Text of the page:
These ethical standards for neuroethics need not be
invented anew. Ethics is intended to protect capacities
for autonomy, dignity, and morality. Scholars of neuro-
ethics have accordingly advocated ethical standards to
guide the quest for genuine enhancement (see, e.g., Clark
2014; Glannon 2011; Heinrichs 2012; Maslen et al. 2014;
Shook and Giordano 2014).
In this way, neuroethical discourses need not echo
whatever enjoys temporary public approval, nor partici-
pate in swaying public attitudes with moral framings, no
matter how academic in tone. Neuroethical considera-
tions of CEs and their appropriate uses can prescind sim-
ple social conventionality. Furthermore, deep
neuroethical analyses can afford a much-needed counter-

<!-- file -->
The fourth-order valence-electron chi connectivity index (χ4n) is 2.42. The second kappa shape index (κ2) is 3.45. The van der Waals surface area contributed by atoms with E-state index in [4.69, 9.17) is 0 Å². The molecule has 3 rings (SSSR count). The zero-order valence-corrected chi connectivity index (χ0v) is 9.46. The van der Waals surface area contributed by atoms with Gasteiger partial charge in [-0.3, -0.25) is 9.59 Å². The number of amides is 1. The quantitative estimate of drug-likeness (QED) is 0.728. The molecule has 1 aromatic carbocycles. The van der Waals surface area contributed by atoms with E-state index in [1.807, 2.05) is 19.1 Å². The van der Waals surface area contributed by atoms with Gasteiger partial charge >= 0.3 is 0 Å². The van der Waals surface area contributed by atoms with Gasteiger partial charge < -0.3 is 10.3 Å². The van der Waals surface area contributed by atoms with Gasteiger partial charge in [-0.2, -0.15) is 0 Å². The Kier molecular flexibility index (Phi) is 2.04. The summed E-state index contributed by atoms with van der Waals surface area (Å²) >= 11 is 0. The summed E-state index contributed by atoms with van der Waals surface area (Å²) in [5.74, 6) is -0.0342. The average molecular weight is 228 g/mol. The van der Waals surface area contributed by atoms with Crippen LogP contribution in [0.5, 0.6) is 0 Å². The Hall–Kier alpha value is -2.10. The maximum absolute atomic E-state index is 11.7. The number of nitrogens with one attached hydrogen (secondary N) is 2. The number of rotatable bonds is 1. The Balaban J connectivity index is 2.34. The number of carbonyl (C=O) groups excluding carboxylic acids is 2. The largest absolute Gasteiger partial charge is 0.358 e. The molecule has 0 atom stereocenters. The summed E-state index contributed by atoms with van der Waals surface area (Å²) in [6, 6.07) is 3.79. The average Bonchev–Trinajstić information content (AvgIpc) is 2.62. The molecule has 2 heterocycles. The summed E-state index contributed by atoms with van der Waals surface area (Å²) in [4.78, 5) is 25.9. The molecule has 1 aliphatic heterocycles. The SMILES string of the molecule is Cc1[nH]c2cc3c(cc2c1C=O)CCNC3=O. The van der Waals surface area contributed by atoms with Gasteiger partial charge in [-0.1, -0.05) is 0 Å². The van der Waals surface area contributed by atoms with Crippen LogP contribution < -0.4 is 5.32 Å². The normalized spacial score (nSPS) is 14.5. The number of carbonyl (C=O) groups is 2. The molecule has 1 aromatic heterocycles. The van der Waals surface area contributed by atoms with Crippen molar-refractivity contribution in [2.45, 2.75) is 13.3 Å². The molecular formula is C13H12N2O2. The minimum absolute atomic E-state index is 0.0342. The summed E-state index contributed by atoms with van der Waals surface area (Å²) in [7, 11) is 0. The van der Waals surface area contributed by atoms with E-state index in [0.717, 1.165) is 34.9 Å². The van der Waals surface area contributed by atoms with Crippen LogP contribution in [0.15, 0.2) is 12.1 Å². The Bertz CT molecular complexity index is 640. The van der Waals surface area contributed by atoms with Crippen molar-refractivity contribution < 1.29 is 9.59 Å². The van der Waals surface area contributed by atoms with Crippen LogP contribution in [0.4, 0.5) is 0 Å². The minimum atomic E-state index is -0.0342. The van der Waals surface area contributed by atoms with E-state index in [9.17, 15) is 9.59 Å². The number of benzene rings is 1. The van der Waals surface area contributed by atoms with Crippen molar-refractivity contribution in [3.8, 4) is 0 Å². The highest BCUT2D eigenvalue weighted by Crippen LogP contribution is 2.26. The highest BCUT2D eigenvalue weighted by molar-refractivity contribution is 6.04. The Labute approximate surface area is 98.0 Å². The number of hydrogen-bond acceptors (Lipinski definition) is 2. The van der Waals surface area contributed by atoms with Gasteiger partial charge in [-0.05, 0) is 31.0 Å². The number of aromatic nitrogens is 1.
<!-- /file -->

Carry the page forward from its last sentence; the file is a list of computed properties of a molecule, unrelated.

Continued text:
balance to one-sided moral framings for CEs. In this
way, we believe that both public discourses and policy
deliberations can benefit from the practical wisdom of
pragmatic neuroethical address.
The authors declare that they do not have any competing
Clark, V. 2014. The ethical, moral, and pragmatic rationale for
brain augmentation. Frontiers in Systems Neuroscience 8: 130. doi:
Conrad, E. C., S. Humphries, and A. Chatterjee. 2019. Attitudes
toward cognitive enhancement: The reole of metaphor and
context. AJOB Neuroscience 10(1): 3547.
Glannon, W. 2011. Brain, body, and mind: Neuroethics with a
human face. Oxford, UK: Oxford University Press.
Heinrichs, J. 2012. The promises and perils of non-invasive brain
stimulation. International Journal of Law and Psychiatry 35(2):
121129. doi: 10.1016/j.ijlp.2011.12.006.